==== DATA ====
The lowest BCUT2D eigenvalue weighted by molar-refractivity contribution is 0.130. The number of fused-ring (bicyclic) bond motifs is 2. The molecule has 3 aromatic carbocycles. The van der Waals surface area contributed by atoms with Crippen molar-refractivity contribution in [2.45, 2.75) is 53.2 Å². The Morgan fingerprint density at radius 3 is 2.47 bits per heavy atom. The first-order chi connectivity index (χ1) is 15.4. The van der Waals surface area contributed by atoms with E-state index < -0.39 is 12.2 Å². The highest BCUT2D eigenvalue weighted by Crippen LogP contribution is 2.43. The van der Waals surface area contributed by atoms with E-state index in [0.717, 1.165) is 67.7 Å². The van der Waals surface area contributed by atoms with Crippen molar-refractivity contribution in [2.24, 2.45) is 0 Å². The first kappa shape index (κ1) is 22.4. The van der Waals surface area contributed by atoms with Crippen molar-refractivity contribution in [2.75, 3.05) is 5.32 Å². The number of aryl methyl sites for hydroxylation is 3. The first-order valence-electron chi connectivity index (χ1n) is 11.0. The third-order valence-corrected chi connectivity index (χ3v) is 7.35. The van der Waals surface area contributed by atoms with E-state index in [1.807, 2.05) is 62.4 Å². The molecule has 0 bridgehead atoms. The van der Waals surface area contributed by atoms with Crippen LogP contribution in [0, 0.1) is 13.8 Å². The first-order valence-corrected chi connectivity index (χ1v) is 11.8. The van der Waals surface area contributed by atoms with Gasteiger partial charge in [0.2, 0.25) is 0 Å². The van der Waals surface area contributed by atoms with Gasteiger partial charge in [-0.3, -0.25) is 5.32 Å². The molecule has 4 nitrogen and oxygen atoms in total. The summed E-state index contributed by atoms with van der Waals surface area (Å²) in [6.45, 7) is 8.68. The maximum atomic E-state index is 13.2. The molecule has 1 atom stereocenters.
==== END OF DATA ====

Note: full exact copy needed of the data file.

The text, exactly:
The lowest BCUT2D eigenvalue weighted by molar-refractivity contribution is 0.130. The number of fused-ring (bicyclic) bond motifs is 2. The molecule has 3 aromatic carbocycles. The van der Waals surface area contributed by atoms with Crippen molar-refractivity contribution in [2.45, 2.75) is 53.2 Å². The Morgan fingerprint density at radius 3 is 2.47 bits per heavy atom. The first-order chi connectivity index (χ1) is 15.4. The van der Waals surface area contributed by atoms with E-state index < -0.39 is 12.2 Å². The highest BCUT2D eigenvalue weighted by Crippen LogP contribution is 2.43. The van der Waals surface area contributed by atoms with E-state index in [0.717, 1.165) is 67.7 Å². The van der Waals surface area contributed by atoms with Crippen molar-refractivity contribution in [2.24, 2.45) is 0 Å². The first kappa shape index (κ1) is 22.4. The van der Waals surface area contributed by atoms with Crippen molar-refractivity contribution in [2.75, 3.05) is 5.32 Å². The number of aryl methyl sites for hydroxylation is 3. The first-order valence-electron chi connectivity index (χ1n) is 11.0. The third-order valence-corrected chi connectivity index (χ3v) is 7.35. The van der Waals surface area contributed by atoms with E-state index in [1.807, 2.05) is 62.4 Å². The molecule has 0 bridgehead atoms. The van der Waals surface area contributed by atoms with Crippen LogP contribution in [0, 0.1) is 13.8 Å². The first-order valence-corrected chi connectivity index (χ1v) is 11.8. The van der Waals surface area contributed by atoms with Gasteiger partial charge in [0.2, 0.25) is 0 Å². The van der Waals surface area contributed by atoms with Gasteiger partial charge in [-0.3, -0.25) is 5.32 Å². The molecule has 4 nitrogen and oxygen atoms in total. The summed E-state index contributed by atoms with van der Waals surface area (Å²) in [6.45, 7) is 8.68. The maximum atomic E-state index is 13.2. The molecule has 1 atom stereocenters.